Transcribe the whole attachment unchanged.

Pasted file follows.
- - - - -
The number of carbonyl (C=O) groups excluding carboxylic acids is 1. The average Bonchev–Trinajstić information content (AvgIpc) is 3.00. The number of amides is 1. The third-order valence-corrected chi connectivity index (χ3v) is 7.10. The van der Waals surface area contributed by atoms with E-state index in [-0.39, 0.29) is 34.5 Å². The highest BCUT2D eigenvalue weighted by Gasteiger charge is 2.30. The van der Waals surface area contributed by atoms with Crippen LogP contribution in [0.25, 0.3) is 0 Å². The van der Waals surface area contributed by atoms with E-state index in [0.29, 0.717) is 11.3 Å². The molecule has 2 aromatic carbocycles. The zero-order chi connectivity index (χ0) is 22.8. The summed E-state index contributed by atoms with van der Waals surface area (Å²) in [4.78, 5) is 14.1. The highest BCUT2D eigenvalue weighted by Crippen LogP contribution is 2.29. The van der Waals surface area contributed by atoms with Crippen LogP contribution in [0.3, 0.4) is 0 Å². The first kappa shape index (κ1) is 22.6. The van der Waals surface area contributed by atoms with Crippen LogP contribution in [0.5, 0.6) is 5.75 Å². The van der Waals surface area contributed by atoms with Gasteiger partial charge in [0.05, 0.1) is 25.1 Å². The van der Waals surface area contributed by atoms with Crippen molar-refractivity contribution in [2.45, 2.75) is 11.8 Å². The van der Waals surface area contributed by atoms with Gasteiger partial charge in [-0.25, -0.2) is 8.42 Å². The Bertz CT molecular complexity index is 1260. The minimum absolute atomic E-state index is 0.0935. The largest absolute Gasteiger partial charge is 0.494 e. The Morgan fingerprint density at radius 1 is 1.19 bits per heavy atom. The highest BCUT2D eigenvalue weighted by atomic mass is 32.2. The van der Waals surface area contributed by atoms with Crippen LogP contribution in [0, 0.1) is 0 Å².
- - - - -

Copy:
The number of carbonyl (C=O) groups excluding carboxylic acids is 1. The average Bonchev–Trinajstić information content (AvgIpc) is 3.00. The number of amides is 1. The third-order valence-corrected chi connectivity index (χ3v) is 7.10. The van der Waals surface area contributed by atoms with E-state index in [-0.39, 0.29) is 34.5 Å². The highest BCUT2D eigenvalue weighted by Gasteiger charge is 2.30. The van der Waals surface area contributed by atoms with Crippen LogP contribution in [0.25, 0.3) is 0 Å². The van der Waals surface area contributed by atoms with E-state index in [0.29, 0.717) is 11.3 Å². The molecule has 2 aromatic carbocycles. The zero-order chi connectivity index (χ0) is 22.8. The summed E-state index contributed by atoms with van der Waals surface area (Å²) in [4.78, 5) is 14.1. The highest BCUT2D eigenvalue weighted by Crippen LogP contribution is 2.29. The van der Waals surface area contributed by atoms with Crippen LogP contribution in [0.3, 0.4) is 0 Å². The first kappa shape index (κ1) is 22.6. The van der Waals surface area contributed by atoms with Crippen LogP contribution in [0.5, 0.6) is 5.75 Å². The van der Waals surface area contributed by atoms with Gasteiger partial charge in [0.05, 0.1) is 25.1 Å². The van der Waals surface area contributed by atoms with Crippen molar-refractivity contribution in [2.45, 2.75) is 11.8 Å². The van der Waals surface area contributed by atoms with Gasteiger partial charge in [-0.25, -0.2) is 8.42 Å². The Bertz CT molecular complexity index is 1260. The minimum absolute atomic E-state index is 0.0935. The largest absolute Gasteiger partial charge is 0.494 e. The Morgan fingerprint density at radius 1 is 1.19 bits per heavy atom. The highest BCUT2D eigenvalue weighted by atomic mass is 32.2. The van der Waals surface area contributed by atoms with Crippen LogP contribution in [0, 0.1) is 0 Å².